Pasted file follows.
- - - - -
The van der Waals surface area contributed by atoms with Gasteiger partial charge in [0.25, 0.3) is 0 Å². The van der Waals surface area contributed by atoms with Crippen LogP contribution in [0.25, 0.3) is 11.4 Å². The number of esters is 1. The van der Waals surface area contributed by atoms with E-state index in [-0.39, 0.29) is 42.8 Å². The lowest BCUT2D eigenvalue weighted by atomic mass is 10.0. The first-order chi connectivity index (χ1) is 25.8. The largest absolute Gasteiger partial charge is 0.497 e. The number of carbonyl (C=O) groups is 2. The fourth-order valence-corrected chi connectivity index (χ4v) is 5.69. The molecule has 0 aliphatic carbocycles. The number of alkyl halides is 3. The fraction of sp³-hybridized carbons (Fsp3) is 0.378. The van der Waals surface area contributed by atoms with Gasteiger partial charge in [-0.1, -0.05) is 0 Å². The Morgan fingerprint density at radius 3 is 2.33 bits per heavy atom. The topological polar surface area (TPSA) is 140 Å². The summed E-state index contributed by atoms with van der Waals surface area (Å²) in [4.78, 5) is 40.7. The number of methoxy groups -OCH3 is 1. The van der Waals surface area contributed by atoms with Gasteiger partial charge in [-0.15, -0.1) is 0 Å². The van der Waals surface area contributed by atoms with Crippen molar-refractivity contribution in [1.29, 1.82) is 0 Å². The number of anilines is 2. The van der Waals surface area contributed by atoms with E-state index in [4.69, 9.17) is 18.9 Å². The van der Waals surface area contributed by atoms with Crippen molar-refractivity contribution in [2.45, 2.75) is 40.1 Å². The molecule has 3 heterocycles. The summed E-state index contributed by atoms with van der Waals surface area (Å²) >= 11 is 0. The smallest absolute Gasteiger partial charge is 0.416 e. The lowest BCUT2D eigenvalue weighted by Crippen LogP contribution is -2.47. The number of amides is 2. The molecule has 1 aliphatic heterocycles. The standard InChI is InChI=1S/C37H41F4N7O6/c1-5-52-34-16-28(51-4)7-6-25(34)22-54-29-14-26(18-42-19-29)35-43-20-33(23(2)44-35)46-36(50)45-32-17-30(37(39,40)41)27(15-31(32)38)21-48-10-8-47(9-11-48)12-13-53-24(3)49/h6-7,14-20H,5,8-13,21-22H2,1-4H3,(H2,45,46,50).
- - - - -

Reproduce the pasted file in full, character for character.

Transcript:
The van der Waals surface area contributed by atoms with Gasteiger partial charge in [0.25, 0.3) is 0 Å². The van der Waals surface area contributed by atoms with Crippen LogP contribution in [0.25, 0.3) is 11.4 Å². The number of esters is 1. The van der Waals surface area contributed by atoms with E-state index in [-0.39, 0.29) is 42.8 Å². The lowest BCUT2D eigenvalue weighted by atomic mass is 10.0. The first-order chi connectivity index (χ1) is 25.8. The largest absolute Gasteiger partial charge is 0.497 e. The number of carbonyl (C=O) groups is 2. The fourth-order valence-corrected chi connectivity index (χ4v) is 5.69. The molecule has 0 aliphatic carbocycles. The number of alkyl halides is 3. The fraction of sp³-hybridized carbons (Fsp3) is 0.378. The van der Waals surface area contributed by atoms with Gasteiger partial charge in [-0.1, -0.05) is 0 Å². The Morgan fingerprint density at radius 3 is 2.33 bits per heavy atom. The topological polar surface area (TPSA) is 140 Å². The summed E-state index contributed by atoms with van der Waals surface area (Å²) in [4.78, 5) is 40.7. The number of methoxy groups -OCH3 is 1. The van der Waals surface area contributed by atoms with Gasteiger partial charge in [-0.15, -0.1) is 0 Å². The van der Waals surface area contributed by atoms with Crippen molar-refractivity contribution in [1.29, 1.82) is 0 Å². The number of anilines is 2. The van der Waals surface area contributed by atoms with E-state index in [4.69, 9.17) is 18.9 Å². The van der Waals surface area contributed by atoms with Crippen molar-refractivity contribution in [2.45, 2.75) is 40.1 Å². The molecule has 3 heterocycles. The summed E-state index contributed by atoms with van der Waals surface area (Å²) >= 11 is 0. The smallest absolute Gasteiger partial charge is 0.416 e. The lowest BCUT2D eigenvalue weighted by Crippen LogP contribution is -2.47. The number of amides is 2. The molecule has 1 aliphatic heterocycles. The standard InChI is InChI=1S/C37H41F4N7O6/c1-5-52-34-16-28(51-4)7-6-25(34)22-54-29-14-26(18-42-19-29)35-43-20-33(23(2)44-35)46-36(50)45-32-17-30(37(39,40)41)27(15-31(32)38)21-48-10-8-47(9-11-48)12-13-53-24(3)49/h6-7,14-20H,5,8-13,21-22H2,1-4H3,(H2,45,46,50).